Construction is traditionally viewed as an industry that relies more on physical rather than digital skills. But the reality is very different, with building firms keen to embrace the latest technologies…
When you think of construction, what might pop into your head are scaffolding, bricklaying and toolboxes. But if you look beyond these stereotypes and you’ll soon discover a forward-thinking industry that is thirsty for cutting-edge technologies and has a strong appetite for innovation.
While physical skills remain fundamental to the industry’s success, a wide range of progressive career routes are available – covering everything from CAD modelling which uses computer software to design buildings, through to structural engineering and IT support analysis.
Check out some of the ways construction is moving with the times by welcoming new technologies…
Building Information Modelling (BIM) has been one of the keys to the construction industry’s success over recent years. In a bid to make projects as efficient as possible, BIM allows buildings and infrastructure to bedesigned with the help of interactive digital models, rather than more traditional paper blueprints.
BIM now plays a vital part in the British Government’s construction strategy, with the goal of applying the right information at the right time throughout a building’s design, development and operation. By pooling different pieces of information together in one place, it ultimately allows for closer collaboration between contractors and clients. You can check out more about what BIM is on the Royal Institution of Chartered Surveyors (RICS) website.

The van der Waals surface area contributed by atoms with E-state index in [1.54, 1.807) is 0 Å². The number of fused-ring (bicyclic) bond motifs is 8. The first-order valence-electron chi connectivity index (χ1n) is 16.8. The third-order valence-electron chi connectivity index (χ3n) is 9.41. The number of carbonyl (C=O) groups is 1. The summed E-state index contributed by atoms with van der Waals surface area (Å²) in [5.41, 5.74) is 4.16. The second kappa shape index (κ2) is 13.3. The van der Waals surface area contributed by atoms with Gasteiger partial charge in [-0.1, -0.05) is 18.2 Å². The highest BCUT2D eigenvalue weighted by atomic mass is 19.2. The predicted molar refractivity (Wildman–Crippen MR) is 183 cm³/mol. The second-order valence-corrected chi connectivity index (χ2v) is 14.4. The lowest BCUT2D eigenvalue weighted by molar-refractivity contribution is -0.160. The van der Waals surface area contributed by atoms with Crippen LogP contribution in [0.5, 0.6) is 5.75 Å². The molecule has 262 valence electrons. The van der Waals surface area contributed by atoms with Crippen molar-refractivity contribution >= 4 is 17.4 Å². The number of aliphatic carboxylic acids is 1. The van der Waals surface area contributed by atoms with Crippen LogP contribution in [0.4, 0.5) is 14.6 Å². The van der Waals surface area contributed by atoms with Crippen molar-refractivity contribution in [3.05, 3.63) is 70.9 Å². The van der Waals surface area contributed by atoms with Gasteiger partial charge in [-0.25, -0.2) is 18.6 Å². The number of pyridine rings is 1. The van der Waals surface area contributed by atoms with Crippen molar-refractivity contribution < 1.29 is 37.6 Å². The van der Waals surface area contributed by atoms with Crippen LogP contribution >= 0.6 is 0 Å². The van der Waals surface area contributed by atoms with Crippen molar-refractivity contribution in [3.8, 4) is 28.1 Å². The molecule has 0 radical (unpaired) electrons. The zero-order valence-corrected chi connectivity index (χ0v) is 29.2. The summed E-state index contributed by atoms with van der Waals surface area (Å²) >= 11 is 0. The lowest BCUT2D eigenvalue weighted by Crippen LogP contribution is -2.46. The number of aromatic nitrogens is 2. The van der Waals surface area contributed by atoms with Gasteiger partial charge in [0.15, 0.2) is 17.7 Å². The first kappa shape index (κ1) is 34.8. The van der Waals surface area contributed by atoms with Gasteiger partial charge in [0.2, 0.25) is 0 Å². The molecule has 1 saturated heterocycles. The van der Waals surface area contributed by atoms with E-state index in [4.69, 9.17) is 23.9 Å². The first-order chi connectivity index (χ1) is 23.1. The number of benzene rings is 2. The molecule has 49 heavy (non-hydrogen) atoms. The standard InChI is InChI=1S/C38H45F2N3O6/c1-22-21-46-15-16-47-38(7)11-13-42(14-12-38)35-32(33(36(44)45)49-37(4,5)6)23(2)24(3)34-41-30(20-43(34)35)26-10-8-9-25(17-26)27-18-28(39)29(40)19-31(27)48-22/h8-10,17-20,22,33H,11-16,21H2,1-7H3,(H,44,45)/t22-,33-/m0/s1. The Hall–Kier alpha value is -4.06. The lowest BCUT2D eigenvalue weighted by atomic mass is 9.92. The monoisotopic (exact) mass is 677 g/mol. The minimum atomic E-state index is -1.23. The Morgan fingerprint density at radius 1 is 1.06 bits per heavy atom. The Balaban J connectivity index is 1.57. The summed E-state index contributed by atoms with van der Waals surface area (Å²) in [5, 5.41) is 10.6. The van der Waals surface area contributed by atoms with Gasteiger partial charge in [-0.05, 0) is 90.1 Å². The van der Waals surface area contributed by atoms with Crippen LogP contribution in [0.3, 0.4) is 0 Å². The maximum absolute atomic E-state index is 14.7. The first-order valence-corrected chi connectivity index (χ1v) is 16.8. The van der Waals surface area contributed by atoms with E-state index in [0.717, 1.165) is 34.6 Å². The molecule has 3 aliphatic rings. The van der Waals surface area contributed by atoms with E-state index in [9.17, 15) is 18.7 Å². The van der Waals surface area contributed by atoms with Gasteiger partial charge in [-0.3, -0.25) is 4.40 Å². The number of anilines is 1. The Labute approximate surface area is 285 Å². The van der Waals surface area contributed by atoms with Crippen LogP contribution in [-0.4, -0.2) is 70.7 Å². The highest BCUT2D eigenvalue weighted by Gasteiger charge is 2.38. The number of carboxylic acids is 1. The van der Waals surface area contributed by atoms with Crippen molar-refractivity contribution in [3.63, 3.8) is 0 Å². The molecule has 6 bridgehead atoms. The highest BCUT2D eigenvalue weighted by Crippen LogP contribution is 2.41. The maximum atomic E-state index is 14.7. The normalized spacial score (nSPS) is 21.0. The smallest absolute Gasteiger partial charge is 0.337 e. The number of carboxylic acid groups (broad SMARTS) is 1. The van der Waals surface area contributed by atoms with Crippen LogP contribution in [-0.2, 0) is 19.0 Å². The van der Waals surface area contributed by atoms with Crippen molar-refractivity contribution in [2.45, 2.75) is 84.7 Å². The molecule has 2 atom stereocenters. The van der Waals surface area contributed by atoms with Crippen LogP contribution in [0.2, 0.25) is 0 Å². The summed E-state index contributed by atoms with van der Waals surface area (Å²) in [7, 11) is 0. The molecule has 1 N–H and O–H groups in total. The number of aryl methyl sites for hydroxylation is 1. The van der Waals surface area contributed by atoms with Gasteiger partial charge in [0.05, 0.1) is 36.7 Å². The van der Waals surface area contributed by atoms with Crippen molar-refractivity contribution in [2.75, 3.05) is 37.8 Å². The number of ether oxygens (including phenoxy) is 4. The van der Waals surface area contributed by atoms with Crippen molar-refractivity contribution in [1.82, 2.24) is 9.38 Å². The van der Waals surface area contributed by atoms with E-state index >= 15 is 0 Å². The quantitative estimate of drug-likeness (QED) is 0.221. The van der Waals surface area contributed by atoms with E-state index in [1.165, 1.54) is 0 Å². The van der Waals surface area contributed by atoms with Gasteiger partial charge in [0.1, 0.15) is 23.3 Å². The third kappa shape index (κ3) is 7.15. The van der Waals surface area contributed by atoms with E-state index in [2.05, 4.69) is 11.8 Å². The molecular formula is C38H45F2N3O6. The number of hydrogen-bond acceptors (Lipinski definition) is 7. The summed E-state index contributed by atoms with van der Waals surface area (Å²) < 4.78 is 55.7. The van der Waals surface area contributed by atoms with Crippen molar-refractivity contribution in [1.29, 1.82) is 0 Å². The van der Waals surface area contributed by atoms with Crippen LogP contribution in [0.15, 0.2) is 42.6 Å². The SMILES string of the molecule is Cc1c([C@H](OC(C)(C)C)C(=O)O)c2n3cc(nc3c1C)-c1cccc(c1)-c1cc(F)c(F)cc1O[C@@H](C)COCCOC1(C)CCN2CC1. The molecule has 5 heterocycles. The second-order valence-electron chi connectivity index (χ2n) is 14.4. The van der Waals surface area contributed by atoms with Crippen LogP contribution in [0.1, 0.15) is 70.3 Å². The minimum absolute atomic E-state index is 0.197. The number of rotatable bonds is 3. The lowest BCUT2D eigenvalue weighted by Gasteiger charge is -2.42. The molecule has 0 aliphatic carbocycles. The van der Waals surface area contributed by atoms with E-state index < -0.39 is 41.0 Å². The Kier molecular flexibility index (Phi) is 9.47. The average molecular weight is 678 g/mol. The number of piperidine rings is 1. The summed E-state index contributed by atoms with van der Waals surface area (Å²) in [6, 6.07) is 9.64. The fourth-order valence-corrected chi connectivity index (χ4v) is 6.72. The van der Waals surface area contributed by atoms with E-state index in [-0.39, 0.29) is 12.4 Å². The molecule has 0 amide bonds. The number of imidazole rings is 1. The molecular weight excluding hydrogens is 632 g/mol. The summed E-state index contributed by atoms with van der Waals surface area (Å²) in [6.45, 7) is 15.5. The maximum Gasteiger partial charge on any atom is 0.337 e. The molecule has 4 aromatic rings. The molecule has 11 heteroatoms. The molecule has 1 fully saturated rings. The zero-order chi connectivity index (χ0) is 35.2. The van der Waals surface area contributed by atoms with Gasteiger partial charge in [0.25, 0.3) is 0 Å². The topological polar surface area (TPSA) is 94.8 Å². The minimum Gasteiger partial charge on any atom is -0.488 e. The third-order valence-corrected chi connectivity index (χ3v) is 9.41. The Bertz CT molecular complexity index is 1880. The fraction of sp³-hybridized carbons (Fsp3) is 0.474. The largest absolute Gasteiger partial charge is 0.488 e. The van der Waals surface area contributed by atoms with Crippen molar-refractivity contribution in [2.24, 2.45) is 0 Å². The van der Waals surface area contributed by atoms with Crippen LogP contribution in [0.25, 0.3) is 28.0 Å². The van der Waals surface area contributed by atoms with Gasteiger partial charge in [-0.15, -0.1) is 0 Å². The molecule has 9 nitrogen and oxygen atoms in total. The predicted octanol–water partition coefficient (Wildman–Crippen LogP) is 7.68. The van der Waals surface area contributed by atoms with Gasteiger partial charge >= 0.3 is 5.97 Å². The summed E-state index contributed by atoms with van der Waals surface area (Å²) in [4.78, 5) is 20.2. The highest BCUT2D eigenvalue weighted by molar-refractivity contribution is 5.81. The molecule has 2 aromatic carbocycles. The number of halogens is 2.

Effective health and safety practices are vital in any industry, but none more so than construction. Given the hands-on nature of many building projects, site workers must be carefully protected at all times.
The good news is that emerging technologies are helping to enhance health and safety, from responsive clothing that adapts to changing environmental conditions through to apps which allow faults to be reported quickly. Some firms have even started to use ‘smart’ helmets – with the wearer able to view a range of data about their environment on the move, along with information about potential dangers.
Building firms are increasingly turning to drone technology in an effort to enhance worker safety, lower costs and improve the quality of their land surveys.
Drones can assess patches of land more quickly than human surveyors, while the data they send back can be analysed as soon as it comes in. They can help contractors to track the progress of a site from the surveying stage through to final construction. What’s more, these tools can address safety risks and enhance security by keeping a close eye on construction sites.
Finally, technological innovations are reshaping the physical materials used in global construction projects. In the renewable energy sector, for instance, 3D printing has led to a rethink in how things like wind turbine blades are developed. Carbon fibre has additionally given developers new avenues to explore.
Elsewhere, studies continue to look into future innovations such as self-healing concrete, which would have the ability to repair itself without the need for human intervention.
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